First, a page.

[ Reply to This | # ]
netinfo
Authored by: see on Dec 04, '02 06:07:04AM

you set it up in netinfo on one machine and just import the info over netinfo to other machines...there is _no_ reason to set up bind for this. that it's useful to have bind set up anyways is beside the point, it's not imho an appropriate solution for this problem.



[ Reply to This | # ]
netinfo
Authored by: benoitc on Dec 04, '02 06:25:25AM

If you have a laptop, netinfo isn't a good solution, it's easier to add a DNS server to your connection profile than to change netinfo data each time you change your network.



[ Reply to This | # ]
netinfo not sufficient when your machines roam
Authored by: VHDLBigot on Dec 04, '02 06:56:09AM

Exactly right! That was exactly the problem I had. I could have used Netinfo, but my iBook roamed back and forth from home to work. So it was inside and outside the router. Using Netinfo and hardcoding 10.0.1.xx for the local addresses would make the webserver inaccessible when using my laptop from the outside. I was looking for a clean DHCP/DNS solution so that the iBook solution what automatically adjust depending on it's location.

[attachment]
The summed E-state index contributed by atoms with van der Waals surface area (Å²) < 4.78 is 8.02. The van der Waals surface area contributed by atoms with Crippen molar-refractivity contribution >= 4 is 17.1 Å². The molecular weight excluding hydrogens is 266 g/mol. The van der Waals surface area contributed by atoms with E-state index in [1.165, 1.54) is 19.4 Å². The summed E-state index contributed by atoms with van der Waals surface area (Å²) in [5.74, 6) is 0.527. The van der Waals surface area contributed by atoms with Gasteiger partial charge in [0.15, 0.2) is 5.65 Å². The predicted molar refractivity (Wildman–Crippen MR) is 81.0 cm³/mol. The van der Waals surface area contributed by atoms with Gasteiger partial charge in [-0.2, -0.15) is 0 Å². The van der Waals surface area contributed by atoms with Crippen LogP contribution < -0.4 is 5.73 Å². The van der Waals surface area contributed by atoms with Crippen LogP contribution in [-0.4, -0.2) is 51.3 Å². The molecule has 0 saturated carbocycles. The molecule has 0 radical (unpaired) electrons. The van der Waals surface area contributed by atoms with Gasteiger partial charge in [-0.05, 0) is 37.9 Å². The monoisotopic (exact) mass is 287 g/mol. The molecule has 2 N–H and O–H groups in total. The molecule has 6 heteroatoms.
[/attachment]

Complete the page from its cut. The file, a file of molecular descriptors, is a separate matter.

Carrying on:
[ Reply to This | # ]
netinfo
Authored by: see on Dec 04, '02 12:57:32PM

what i mean is:
set up all the netinfo on the server you have the webserver on (or some other machine on the lan). this machine exports it's info.
the laptop is setup to lookup in the server above.
there is no difference in how it will work, except that netinfo is running anyway, and setting up bind for this trivial problem is overkill imho.
and for macusers in general it would be easier adding hosts in netinfo than setting up bind.